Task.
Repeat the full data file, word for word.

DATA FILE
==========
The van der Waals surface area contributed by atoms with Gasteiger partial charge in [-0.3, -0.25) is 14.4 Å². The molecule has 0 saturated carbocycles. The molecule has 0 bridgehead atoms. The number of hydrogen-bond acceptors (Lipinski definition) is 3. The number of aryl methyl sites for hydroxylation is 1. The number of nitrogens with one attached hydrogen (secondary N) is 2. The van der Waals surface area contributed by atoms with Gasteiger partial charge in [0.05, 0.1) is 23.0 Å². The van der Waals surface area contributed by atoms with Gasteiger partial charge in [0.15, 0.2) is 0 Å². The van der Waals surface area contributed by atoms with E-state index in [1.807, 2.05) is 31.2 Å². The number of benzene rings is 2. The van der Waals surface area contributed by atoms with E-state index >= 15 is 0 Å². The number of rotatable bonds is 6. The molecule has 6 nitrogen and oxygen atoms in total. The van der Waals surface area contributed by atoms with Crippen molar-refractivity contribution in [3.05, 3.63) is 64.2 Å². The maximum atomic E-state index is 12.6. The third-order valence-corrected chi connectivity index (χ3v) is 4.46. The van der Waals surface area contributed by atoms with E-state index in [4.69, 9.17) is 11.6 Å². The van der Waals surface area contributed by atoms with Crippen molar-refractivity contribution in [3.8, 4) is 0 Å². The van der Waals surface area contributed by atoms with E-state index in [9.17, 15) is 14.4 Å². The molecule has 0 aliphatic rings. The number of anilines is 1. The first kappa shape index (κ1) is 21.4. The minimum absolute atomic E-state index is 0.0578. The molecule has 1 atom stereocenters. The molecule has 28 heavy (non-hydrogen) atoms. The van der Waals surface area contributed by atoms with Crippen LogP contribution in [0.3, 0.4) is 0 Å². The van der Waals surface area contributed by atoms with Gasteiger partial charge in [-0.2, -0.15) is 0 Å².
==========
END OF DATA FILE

The van der Waals surface area contributed by atoms with Gasteiger partial charge in [-0.3, -0.25) is 14.4 Å². The molecule has 0 saturated carbocycles. The molecule has 0 bridgehead atoms. The number of hydrogen-bond acceptors (Lipinski definition) is 3. The number of aryl methyl sites for hydroxylation is 1. The number of nitrogens with one attached hydrogen (secondary N) is 2. The van der Waals surface area contributed by atoms with Gasteiger partial charge in [0.05, 0.1) is 23.0 Å². The van der Waals surface area contributed by atoms with Gasteiger partial charge in [0.15, 0.2) is 0 Å². The van der Waals surface area contributed by atoms with E-state index in [1.807, 2.05) is 31.2 Å². The number of benzene rings is 2. The van der Waals surface area contributed by atoms with E-state index >= 15 is 0 Å². The number of rotatable bonds is 6. The molecule has 6 nitrogen and oxygen atoms in total. The van der Waals surface area contributed by atoms with Crippen molar-refractivity contribution in [3.05, 3.63) is 64.2 Å². The maximum atomic E-state index is 12.6. The third-order valence-corrected chi connectivity index (χ3v) is 4.46. The van der Waals surface area contributed by atoms with E-state index in [4.69, 9.17) is 11.6 Å². The van der Waals surface area contributed by atoms with Crippen molar-refractivity contribution in [3.8, 4) is 0 Å². The van der Waals surface area contributed by atoms with E-state index in [9.17, 15) is 14.4 Å². The molecule has 0 aliphatic rings. The number of anilines is 1. The first kappa shape index (κ1) is 21.4. The minimum absolute atomic E-state index is 0.0578. The molecule has 1 atom stereocenters. The molecule has 28 heavy (non-hydrogen) atoms. The van der Waals surface area contributed by atoms with Crippen LogP contribution in [0.3, 0.4) is 0 Å². The van der Waals surface area contributed by atoms with Gasteiger partial charge in [-0.2, -0.15) is 0 Å².